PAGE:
The 7 Truths About Co-Founders
To accurately describe the co founder role is getting harder and harder these days. It’s changed alot in the past few years, and is really becoming increasingly popular. Even more what I wanted to address in this article, is traditional mindsets on the co founder role…and if you’re one of these traditional folks, you’re not going to understand what’s coming in the next generation of startups.
Truth #1: What A Co Founder Really Is
Before I go any further, I think we need to address what a co founder is. Wikipedia defines the co founder as a joint founder. It means the company was founded together by these two individuals. Which is why I recently found the title for one of Venture Hacks articles, How to Pick a Co Founder, a little odd.
I really don’t believe you do pick a co founder. 9 times out of 10 the founder & co founder are already working together, and had the idea together. You don’t say to yourself one day “I’m going to have a fantastic idea, and found a company…so I better pick a co founder”. More than likely, what happened was this:
Truth #2: How the Startup was Really Founded
You (the founder) had an idea. It probably just began as a little light bulb during a discussion with someone you’re working with, or a good friend. You threw it out there (because your friends or working with this person, and they can be trusted enough to be told a crazy idea that popped in your head). Then the person receiving the message probably got excited, and encouraged further conversation on the subject. In fact, it’s usually the co founder’s excitement that encouraged the founder to move forward with the idea.
I know it happened this way with myself and my co founder; and honestly…there is no telling which one of you is really the founder or the co founder. In our personal situation, the co founder role was only taken by one of us because people look at you funny if you have two founders.
Truth #3: Trust Between the Founder & Co Founder
Like we see in the typical establishment of founder and co founder, trust is almost always previously established between these two. If you didn’t trust them, you wouldn’t have felt like you could throw out a crazy idea without being laughed at. Now whether or not you can trust them to commit just as much to the startup is a different story.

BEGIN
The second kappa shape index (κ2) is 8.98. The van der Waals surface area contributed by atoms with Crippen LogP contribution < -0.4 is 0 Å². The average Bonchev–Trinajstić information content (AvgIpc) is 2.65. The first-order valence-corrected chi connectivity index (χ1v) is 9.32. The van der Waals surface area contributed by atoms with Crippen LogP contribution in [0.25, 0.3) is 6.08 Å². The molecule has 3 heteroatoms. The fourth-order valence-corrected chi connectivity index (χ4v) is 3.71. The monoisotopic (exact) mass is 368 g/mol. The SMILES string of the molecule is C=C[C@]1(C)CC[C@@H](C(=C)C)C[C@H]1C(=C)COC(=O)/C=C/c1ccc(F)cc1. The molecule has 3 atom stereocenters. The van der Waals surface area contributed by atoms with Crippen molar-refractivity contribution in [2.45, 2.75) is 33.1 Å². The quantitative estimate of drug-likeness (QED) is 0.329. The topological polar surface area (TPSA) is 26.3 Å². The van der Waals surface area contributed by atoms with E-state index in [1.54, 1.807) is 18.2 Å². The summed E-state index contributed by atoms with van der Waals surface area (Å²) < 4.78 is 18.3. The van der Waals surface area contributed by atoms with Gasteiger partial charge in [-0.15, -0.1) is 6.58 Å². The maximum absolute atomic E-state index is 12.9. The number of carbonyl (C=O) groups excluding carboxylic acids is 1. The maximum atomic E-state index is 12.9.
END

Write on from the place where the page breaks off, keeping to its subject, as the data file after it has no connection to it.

If you’ve worked together (particulary starting a business together) then you should feel comfortable enough with your co founder’s commitment.
Truth #4: The Founder & Co Founder Relationship
I also read an article on Entrepreneur.com about their top 30 under 30. I noticed most of these founders have co founders, and the startup was usually founded as an extension of their social life. The trend is increasing among younger founders everyday, and I’d honestly have to say we’ll be seeing co founders become big players in the startup world soon.
Truth #5: Investors Need to Adjust to the Changing Times
What this means for the outside world is adjusting to this. When an investor meets a founder, and is foregoing on the founder’s bare resume (but expects to see an extensive resume on the co founder); this is really unrealistic. A co founder is usually of the same breed and background as the founder.
Truth #6: A Startup Is No Longer a Hierarchy
Traditional views are looking at a startup as a hierarchy; and this is no longer the reality we’ll be seeing in years to come. You may hear a traditional investor come back with “well, this over complicates things for me because now I have negotiate with two founders”. And this investor is very wrong. Here’s why:
Truth #7: Founder & Co Founder Usually Act as One
One may be the talker, the other may be more silent…and you may think they have opposing mind sets or one doesn’t do anything. This is very wrong, and is a large misconception. What outsiders don’t typically see is that every decision is made behind closed doors with a founder and co founder. They always come to an agreement, and act as one.
So an investor will really be negotiating with both the founder & co founder. But he’s only going to think he negotiated with one of them. He’ll probably find himself confused, thinking one must be submissive, or the other must be controlling.
Such is a skill of great Entrepreneurs anyhow .